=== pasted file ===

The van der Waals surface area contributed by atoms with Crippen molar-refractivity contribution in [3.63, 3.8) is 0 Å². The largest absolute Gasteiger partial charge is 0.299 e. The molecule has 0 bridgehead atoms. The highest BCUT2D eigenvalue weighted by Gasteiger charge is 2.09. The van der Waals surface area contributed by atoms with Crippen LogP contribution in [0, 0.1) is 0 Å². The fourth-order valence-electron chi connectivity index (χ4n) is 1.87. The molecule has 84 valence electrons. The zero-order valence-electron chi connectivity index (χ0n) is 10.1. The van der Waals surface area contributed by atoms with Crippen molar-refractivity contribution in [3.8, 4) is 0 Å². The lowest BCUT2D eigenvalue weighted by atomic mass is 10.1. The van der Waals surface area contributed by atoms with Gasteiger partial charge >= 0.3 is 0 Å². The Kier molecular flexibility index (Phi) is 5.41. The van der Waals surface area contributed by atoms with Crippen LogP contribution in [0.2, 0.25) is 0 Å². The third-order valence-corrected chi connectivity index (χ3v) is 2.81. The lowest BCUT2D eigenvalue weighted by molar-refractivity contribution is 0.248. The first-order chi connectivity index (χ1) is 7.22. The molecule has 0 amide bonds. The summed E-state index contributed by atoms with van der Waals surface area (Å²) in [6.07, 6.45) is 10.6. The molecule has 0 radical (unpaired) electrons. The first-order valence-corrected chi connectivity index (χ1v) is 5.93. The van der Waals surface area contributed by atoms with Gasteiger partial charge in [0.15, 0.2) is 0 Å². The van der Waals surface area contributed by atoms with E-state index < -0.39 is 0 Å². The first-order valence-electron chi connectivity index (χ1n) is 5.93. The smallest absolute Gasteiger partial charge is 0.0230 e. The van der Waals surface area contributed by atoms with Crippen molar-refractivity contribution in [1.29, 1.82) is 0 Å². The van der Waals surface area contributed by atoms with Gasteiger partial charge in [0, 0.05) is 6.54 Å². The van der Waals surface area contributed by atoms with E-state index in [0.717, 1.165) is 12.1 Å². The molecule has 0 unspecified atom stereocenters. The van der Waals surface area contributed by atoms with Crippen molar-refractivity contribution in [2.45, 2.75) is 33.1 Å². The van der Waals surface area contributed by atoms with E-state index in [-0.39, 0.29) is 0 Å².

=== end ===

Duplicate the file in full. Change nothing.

The van der Waals surface area contributed by atoms with Crippen molar-refractivity contribution in [3.63, 3.8) is 0 Å². The largest absolute Gasteiger partial charge is 0.299 e. The molecule has 0 bridgehead atoms. The highest BCUT2D eigenvalue weighted by Gasteiger charge is 2.09. The van der Waals surface area contributed by atoms with Crippen LogP contribution in [0, 0.1) is 0 Å². The fourth-order valence-electron chi connectivity index (χ4n) is 1.87. The molecule has 84 valence electrons. The zero-order valence-electron chi connectivity index (χ0n) is 10.1. The van der Waals surface area contributed by atoms with Crippen molar-refractivity contribution in [3.8, 4) is 0 Å². The lowest BCUT2D eigenvalue weighted by atomic mass is 10.1. The van der Waals surface area contributed by atoms with Gasteiger partial charge >= 0.3 is 0 Å². The Kier molecular flexibility index (Phi) is 5.41. The van der Waals surface area contributed by atoms with Crippen LogP contribution in [0.2, 0.25) is 0 Å². The third-order valence-corrected chi connectivity index (χ3v) is 2.81. The lowest BCUT2D eigenvalue weighted by molar-refractivity contribution is 0.248. The first-order chi connectivity index (χ1) is 7.22. The molecule has 0 amide bonds. The summed E-state index contributed by atoms with van der Waals surface area (Å²) in [6.07, 6.45) is 10.6. The molecule has 0 radical (unpaired) electrons. The first-order valence-corrected chi connectivity index (χ1v) is 5.93. The van der Waals surface area contributed by atoms with Gasteiger partial charge in [0.15, 0.2) is 0 Å². The van der Waals surface area contributed by atoms with E-state index < -0.39 is 0 Å². The first-order valence-electron chi connectivity index (χ1n) is 5.93. The smallest absolute Gasteiger partial charge is 0.0230 e. The van der Waals surface area contributed by atoms with Crippen molar-refractivity contribution in [1.29, 1.82) is 0 Å². The van der Waals surface area contributed by atoms with Gasteiger partial charge in [0, 0.05) is 6.54 Å². The van der Waals surface area contributed by atoms with E-state index in [0.717, 1.165) is 12.1 Å². The molecule has 0 unspecified atom stereocenters. The van der Waals surface area contributed by atoms with Crippen molar-refractivity contribution in [2.45, 2.75) is 33.1 Å². The van der Waals surface area contributed by atoms with E-state index in [-0.39, 0.29) is 0 Å².